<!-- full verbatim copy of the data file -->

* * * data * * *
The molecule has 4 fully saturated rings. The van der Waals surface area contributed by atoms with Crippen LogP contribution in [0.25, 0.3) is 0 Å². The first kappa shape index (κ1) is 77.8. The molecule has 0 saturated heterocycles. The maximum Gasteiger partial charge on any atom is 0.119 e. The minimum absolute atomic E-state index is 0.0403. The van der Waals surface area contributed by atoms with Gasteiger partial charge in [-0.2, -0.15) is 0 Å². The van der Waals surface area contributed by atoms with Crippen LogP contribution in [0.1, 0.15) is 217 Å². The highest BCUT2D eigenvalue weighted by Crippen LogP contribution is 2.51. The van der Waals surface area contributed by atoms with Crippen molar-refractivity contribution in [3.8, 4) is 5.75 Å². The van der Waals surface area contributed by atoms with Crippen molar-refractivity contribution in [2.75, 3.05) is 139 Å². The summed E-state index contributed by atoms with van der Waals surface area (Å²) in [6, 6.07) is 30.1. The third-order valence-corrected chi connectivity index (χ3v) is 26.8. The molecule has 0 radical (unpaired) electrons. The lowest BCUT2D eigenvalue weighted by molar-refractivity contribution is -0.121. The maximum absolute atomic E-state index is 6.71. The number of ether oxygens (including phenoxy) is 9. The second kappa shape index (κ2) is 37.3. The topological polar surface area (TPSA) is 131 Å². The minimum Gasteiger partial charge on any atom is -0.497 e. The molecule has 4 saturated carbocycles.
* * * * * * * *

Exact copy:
The molecule has 4 fully saturated rings. The van der Waals surface area contributed by atoms with Crippen LogP contribution in [0.25, 0.3) is 0 Å². The first kappa shape index (κ1) is 77.8. The molecule has 0 saturated heterocycles. The maximum Gasteiger partial charge on any atom is 0.119 e. The minimum absolute atomic E-state index is 0.0403. The van der Waals surface area contributed by atoms with Gasteiger partial charge in [-0.2, -0.15) is 0 Å². The van der Waals surface area contributed by atoms with Crippen LogP contribution in [0.1, 0.15) is 217 Å². The highest BCUT2D eigenvalue weighted by Crippen LogP contribution is 2.51. The van der Waals surface area contributed by atoms with Crippen molar-refractivity contribution in [3.8, 4) is 5.75 Å². The van der Waals surface area contributed by atoms with Crippen molar-refractivity contribution in [2.75, 3.05) is 139 Å². The summed E-state index contributed by atoms with van der Waals surface area (Å²) in [6, 6.07) is 30.1. The third-order valence-corrected chi connectivity index (χ3v) is 26.8. The molecule has 0 radical (unpaired) electrons. The lowest BCUT2D eigenvalue weighted by molar-refractivity contribution is -0.121. The maximum absolute atomic E-state index is 6.71. The number of ether oxygens (including phenoxy) is 9. The second kappa shape index (κ2) is 37.3. The topological polar surface area (TPSA) is 131 Å². The minimum Gasteiger partial charge on any atom is -0.497 e. The molecule has 4 saturated carbocycles.